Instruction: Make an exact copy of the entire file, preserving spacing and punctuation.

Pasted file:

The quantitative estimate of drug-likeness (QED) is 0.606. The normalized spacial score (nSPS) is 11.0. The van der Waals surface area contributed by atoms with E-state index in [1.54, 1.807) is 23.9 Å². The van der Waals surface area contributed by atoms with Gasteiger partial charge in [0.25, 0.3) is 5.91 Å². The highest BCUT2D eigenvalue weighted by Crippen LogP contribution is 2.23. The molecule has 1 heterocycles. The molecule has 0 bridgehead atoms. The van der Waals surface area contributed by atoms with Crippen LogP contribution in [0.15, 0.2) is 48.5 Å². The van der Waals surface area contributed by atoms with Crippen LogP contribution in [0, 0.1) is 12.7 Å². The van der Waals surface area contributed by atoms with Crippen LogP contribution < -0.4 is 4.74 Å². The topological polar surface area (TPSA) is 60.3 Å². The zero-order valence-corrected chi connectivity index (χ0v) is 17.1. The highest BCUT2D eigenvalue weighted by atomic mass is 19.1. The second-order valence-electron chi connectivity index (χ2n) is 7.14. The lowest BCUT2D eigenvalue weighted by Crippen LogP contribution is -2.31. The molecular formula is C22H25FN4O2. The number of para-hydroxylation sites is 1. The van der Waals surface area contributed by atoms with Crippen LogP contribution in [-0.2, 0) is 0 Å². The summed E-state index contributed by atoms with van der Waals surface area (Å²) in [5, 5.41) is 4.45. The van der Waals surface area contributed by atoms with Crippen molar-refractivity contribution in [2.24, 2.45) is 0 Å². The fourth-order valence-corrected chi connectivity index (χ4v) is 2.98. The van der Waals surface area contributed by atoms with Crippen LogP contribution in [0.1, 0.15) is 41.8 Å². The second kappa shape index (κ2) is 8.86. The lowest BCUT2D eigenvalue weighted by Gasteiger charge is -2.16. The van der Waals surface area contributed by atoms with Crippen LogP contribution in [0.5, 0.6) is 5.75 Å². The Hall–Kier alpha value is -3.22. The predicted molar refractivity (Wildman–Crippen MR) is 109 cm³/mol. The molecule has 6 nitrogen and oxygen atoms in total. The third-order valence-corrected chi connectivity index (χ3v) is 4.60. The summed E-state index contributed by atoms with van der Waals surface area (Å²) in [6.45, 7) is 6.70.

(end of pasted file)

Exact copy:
The quantitative estimate of drug-likeness (QED) is 0.606. The normalized spacial score (nSPS) is 11.0. The van der Waals surface area contributed by atoms with E-state index in [1.54, 1.807) is 23.9 Å². The van der Waals surface area contributed by atoms with Gasteiger partial charge in [0.25, 0.3) is 5.91 Å². The highest BCUT2D eigenvalue weighted by Crippen LogP contribution is 2.23. The molecule has 1 heterocycles. The molecule has 0 bridgehead atoms. The van der Waals surface area contributed by atoms with Crippen LogP contribution in [0.15, 0.2) is 48.5 Å². The van der Waals surface area contributed by atoms with Crippen LogP contribution in [0, 0.1) is 12.7 Å². The van der Waals surface area contributed by atoms with Crippen LogP contribution < -0.4 is 4.74 Å². The topological polar surface area (TPSA) is 60.3 Å². The zero-order valence-corrected chi connectivity index (χ0v) is 17.1. The highest BCUT2D eigenvalue weighted by atomic mass is 19.1. The second-order valence-electron chi connectivity index (χ2n) is 7.14. The lowest BCUT2D eigenvalue weighted by Crippen LogP contribution is -2.31. The molecular formula is C22H25FN4O2. The number of para-hydroxylation sites is 1. The van der Waals surface area contributed by atoms with Crippen LogP contribution in [-0.2, 0) is 0 Å². The summed E-state index contributed by atoms with van der Waals surface area (Å²) in [5, 5.41) is 4.45. The van der Waals surface area contributed by atoms with Crippen molar-refractivity contribution in [2.24, 2.45) is 0 Å². The fourth-order valence-corrected chi connectivity index (χ4v) is 2.98. The van der Waals surface area contributed by atoms with Crippen LogP contribution in [0.1, 0.15) is 41.8 Å². The second kappa shape index (κ2) is 8.86. The lowest BCUT2D eigenvalue weighted by Gasteiger charge is -2.16. The van der Waals surface area contributed by atoms with Crippen LogP contribution in [0.5, 0.6) is 5.75 Å². The Hall–Kier alpha value is -3.22. The predicted molar refractivity (Wildman–Crippen MR) is 109 cm³/mol. The molecule has 6 nitrogen and oxygen atoms in total. The third-order valence-corrected chi connectivity index (χ3v) is 4.60. The summed E-state index contributed by atoms with van der Waals surface area (Å²) in [6.45, 7) is 6.70.